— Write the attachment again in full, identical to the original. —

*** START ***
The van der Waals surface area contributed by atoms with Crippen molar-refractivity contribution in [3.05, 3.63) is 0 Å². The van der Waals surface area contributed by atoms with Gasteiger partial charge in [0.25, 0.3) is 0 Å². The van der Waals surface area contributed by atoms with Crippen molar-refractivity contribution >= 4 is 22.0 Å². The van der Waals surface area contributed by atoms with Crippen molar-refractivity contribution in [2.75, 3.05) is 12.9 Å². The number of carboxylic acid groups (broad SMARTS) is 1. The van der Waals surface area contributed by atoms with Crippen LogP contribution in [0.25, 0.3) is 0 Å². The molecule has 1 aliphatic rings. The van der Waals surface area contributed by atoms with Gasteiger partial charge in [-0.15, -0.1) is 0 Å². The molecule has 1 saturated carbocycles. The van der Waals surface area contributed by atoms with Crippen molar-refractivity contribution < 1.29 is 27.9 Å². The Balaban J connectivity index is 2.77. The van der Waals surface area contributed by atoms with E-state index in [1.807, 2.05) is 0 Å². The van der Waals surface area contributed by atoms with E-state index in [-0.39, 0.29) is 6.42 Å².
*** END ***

The van der Waals surface area contributed by atoms with Crippen molar-refractivity contribution in [3.05, 3.63) is 0 Å². The van der Waals surface area contributed by atoms with Gasteiger partial charge in [0.25, 0.3) is 0 Å². The van der Waals surface area contributed by atoms with Crippen molar-refractivity contribution >= 4 is 22.0 Å². The van der Waals surface area contributed by atoms with Crippen molar-refractivity contribution in [2.75, 3.05) is 12.9 Å². The number of carboxylic acid groups (broad SMARTS) is 1. The van der Waals surface area contributed by atoms with Crippen LogP contribution in [0.25, 0.3) is 0 Å². The molecule has 1 aliphatic rings. The van der Waals surface area contributed by atoms with Gasteiger partial charge in [-0.15, -0.1) is 0 Å². The molecule has 1 saturated carbocycles. The van der Waals surface area contributed by atoms with Crippen molar-refractivity contribution < 1.29 is 27.9 Å². The Balaban J connectivity index is 2.77. The van der Waals surface area contributed by atoms with E-state index in [1.807, 2.05) is 0 Å². The van der Waals surface area contributed by atoms with E-state index in [-0.39, 0.29) is 6.42 Å².